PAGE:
is a term, coined by Marshall McLuhan in his book The Gutenberg Galaxy (1962) describing the trend of electronic mass media collapsing space and time barriers in human communication to enable people to communicate on a global scale. In this sense, the globe has been turned into a village by the electronic mass media. Today, the global village is mostly used as a metaphor to describe the Internet and World Wide Web.[1]

"The global village is a world in which you don't necessarily have harmony. You have extreme concern with everybody else's business and much involvement in everybody else's life. It's a sort of Ann Landers column writ large... huge involvement in everybody else's affairs.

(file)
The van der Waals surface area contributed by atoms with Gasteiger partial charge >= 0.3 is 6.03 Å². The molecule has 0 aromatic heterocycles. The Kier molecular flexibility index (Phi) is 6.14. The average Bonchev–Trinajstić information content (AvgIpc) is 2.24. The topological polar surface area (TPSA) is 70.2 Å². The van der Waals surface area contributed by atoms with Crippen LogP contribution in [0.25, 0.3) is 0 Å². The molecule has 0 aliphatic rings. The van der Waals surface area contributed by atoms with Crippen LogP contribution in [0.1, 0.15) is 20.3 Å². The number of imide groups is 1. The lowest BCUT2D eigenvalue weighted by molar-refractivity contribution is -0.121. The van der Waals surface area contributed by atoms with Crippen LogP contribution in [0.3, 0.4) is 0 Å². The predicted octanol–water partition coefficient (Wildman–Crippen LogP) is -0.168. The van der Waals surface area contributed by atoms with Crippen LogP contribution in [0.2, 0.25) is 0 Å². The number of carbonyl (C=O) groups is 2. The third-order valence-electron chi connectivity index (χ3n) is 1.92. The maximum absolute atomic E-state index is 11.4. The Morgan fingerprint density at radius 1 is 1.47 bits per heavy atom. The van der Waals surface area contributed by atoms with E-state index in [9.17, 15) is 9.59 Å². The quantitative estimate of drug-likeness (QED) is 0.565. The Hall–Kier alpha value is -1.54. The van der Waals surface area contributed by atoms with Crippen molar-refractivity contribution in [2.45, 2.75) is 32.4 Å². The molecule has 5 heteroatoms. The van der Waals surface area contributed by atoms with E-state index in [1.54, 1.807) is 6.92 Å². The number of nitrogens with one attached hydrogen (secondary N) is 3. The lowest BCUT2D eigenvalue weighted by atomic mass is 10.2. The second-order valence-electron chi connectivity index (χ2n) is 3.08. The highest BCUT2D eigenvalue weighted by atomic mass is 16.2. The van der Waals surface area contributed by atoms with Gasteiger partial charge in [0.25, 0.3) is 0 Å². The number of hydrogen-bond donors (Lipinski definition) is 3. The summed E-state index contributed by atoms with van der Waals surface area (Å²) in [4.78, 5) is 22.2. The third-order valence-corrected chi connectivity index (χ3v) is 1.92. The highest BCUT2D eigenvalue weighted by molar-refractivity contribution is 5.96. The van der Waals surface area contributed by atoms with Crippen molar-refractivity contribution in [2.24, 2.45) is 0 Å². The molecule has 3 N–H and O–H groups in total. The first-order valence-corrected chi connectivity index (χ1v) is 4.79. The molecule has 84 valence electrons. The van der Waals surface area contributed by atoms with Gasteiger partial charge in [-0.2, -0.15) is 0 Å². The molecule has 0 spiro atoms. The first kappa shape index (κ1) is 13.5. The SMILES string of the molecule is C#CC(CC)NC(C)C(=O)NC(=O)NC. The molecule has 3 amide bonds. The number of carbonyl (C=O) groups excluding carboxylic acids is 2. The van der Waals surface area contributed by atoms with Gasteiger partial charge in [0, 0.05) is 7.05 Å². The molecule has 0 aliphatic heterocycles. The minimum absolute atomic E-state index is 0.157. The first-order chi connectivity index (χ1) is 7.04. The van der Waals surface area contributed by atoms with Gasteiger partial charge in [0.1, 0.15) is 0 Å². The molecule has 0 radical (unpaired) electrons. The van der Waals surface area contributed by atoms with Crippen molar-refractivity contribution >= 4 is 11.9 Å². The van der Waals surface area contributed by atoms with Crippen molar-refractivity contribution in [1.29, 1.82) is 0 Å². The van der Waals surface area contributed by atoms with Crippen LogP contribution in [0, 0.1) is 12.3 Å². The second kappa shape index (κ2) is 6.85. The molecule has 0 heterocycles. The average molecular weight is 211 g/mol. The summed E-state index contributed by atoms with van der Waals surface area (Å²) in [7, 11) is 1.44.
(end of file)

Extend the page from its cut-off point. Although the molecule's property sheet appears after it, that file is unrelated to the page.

So the Global Village is as big as a planet and as small as the village post office."

Note, "The satellites, as a new garbage or climate surround around the planet, are moving information at speeds that the planet can not cope with and have created not a global village but a Global Theater. I no longer use the phrase global village, it's global theater now, and everybody out here, and me too, we're all out to do our thing. Jobs are finished, jobs are over, role playing comes in."—Marshall McLuhan, Address to Author's Luncheon